Today, I'm keying in a bunch of Mathew Franklin Whittier's pieces from the 1846 New York humor magazine, "Yankee Doodle." I wanted to share this one with you, for several reasons. Firstly, how well it's done. This is a faux letter from a soldier at the front in the Mexican-American War, written by Mathew--who was raised Quaker--in protest. It is Mathew's speciality to write ironic letters in-character, to undermine his opponent's position. I could give numerous examples, including an anti-duelling letter he published in 1838 in his own short-lived paper, the Salisbury "Monitor," which was picked up and praised by William Lloyd Garrision in his own paper, "The Liberator."
So the second point is that there is no question that this is Mathew's work; and that puts him in New York City in late 1846.
This is also the period when I have determined he was writing a regular column of reviews and essays for the "Tribune," signing them with a single printer's asterisk, or "star." That was his long-time secret pseudonym since 1831, and he returned to it periodically throughout his career. But that series in the "Tribune" has been erroneously attributed to Margaret Fuller.
If Mathew was the "star" in the "Tribune"--which column began in late 1844, a few months before "The Raven" was published--that puts him in a direct position to submit the poem to "American Review" in February of 1845, under the one-time signature, "---- Quarles" (and we have abundant evidence that Mathew greatly admired the poetry of Francis Quarles).
Now, with this much evidence, if I write a personal (not canned) letter to dozens and dozens of university professors in America, Canada and the UK, who specialize in a related area, what should be happening is that some significant portion of them should be sincerely interested. Because I've got the goods--I have the evidence. Which is to say, I have enough evidence--and enough credentials--that what I'm saying should be taken seriously, and they should want to know more.
That is not what happened. I got brushed off--tersely, or politely, as the case may be.
This, in turn, indicates that not a single one of these academicians is objective, in his or her search for scholastic truth.
Now, it may gradually dawn on some of them that maybe they should have paid more attention--and some may write me back, say, in a matter of months or even years. But that's not good enough. These are supposed to be the champions of truth in our Western society. These are the "priests of knowledge." But the priests have their ears stopped up.
This spells trouble. It means that there is a decay at the heart of Society, if the priests won't take good research, which contradicts their beliefs and which comes from outside the system, seriously.
Read the previous entry. What I'm suggesting is really not as far-fetched as it seems. I'm looking now at a Rolling Stone article, which gives us 12 historical copyright suits in popular music. It includes:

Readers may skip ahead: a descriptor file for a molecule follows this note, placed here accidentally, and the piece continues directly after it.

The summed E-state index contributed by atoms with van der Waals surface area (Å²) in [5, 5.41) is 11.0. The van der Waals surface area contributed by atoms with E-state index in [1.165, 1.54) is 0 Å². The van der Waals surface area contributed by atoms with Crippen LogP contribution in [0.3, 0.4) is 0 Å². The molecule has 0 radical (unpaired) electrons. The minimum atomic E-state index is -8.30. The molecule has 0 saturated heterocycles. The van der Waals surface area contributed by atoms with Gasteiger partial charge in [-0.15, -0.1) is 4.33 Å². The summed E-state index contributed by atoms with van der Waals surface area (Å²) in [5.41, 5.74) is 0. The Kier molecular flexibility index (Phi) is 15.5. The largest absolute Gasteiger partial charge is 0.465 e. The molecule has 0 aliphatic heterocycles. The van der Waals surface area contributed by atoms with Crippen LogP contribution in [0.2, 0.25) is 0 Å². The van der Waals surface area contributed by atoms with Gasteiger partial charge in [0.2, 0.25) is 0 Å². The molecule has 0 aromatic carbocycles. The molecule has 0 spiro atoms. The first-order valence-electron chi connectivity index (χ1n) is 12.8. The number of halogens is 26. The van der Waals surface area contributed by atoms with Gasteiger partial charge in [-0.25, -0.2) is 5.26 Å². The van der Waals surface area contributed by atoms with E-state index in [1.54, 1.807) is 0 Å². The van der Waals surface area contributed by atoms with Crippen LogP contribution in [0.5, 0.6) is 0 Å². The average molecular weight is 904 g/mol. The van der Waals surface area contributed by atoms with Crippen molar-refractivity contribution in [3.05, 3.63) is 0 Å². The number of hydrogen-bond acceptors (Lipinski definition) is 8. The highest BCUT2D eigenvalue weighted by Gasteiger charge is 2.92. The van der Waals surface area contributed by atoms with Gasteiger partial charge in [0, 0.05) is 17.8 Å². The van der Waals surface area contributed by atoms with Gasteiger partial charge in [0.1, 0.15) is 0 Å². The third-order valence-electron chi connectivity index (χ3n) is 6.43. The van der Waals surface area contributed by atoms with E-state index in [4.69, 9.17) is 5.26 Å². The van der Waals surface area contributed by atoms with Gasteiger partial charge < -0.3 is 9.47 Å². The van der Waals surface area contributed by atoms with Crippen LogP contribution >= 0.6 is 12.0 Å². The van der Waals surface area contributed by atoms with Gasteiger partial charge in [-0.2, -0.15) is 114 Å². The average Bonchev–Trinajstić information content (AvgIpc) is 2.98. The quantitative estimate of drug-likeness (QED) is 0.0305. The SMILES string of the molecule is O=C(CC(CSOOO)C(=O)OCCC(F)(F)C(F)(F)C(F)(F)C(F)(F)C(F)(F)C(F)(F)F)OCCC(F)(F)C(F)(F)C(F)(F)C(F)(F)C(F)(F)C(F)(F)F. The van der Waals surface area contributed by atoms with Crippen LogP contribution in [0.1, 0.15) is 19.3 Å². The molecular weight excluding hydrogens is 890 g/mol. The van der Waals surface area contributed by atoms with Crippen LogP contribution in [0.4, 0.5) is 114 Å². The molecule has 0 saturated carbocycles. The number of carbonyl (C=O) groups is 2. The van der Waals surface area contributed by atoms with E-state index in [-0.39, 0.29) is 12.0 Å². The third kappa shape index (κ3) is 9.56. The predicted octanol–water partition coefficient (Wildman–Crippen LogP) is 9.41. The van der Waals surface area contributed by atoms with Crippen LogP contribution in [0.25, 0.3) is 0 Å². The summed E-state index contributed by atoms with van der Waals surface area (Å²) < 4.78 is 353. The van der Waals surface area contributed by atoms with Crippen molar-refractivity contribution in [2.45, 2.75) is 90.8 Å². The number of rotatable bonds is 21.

1) "Surfin' U.S.A." by the Beach Boys (1963) vs. "Sweet Little Sixteen" by Chuck Berry;
2) "Bring It On Home," by Led Zeppelin (1969) vs. "Bring It On Home," by Sonny Boy Williamson (written by Willie Dixon) (1966); and
"Whole Lotta Love," by Led Zeppelin (1969) vs. "You Need Love," by Muddy Waters (written by Willie Dixon) (1962);
3) "My Sweet Lord," by George Harrison (1970) vs. "He's So Fine," by the Chiffons (written by Ronnie Mack) (1962) (ruled "subconscious plagiarism");
4) "Ghostbusters" by Ray Parker Jr. (1984) vs. "I Want a New Drug," by Huey Lewis and the News (1984);
5) "Blurred Lines," by Robin Thicke (cowritten by Pharrell) (2013) vs. "Got to Give It Up," by Marvin Gaye (1977)
My research results are perfectly sound, and perfectly reasonable. The (unstated) knee-jerk reaction that I must be a crazy conspiracy theorist, is uncalled for. It says more about the highly-credentialed people making that assumption, than it does about me or my results.
Meanwhile, take just a little time out to read this faux letter by Mathew. It's extremely well-written, and I'll bet it cut down significantly on the rate of young men volunteering for the Mexican-American War, in what was by far the most heavily-populated city in America--all from behind a cloak of anonymity.
Stephen Sakellarios, M.S.
P.S. There's one more little tie-in with this piece I just shared--did you see it? Such things are not proof, in-and-of themselves. They are just part of the intricate tapestry of a real life, where one sees repeating and intersecting elements. Mathew, as I have determined from other clues, was fascinated by ancient ruins, and in particular by Herculaneum. It is the bust of Pallas (i.e., Athena) from Herculaneum which, Mathew tells us (through B.P. Shillaber's satire on him), reminded him of Abby. And it is that bust which shows up, symbolically representing Abby's guiding wisdom, in "The Raven." Here, Mathew compares his long-time medical complaint to Mt. Vesuvius, signing with that name. But note the asterisk. Where "Vesuvius" says he has "buried a generation," the asterisk tells us that he--Vesuvius--buried Pompeii and Herculaneum.
Music opening this page, "War," by Edwin Starr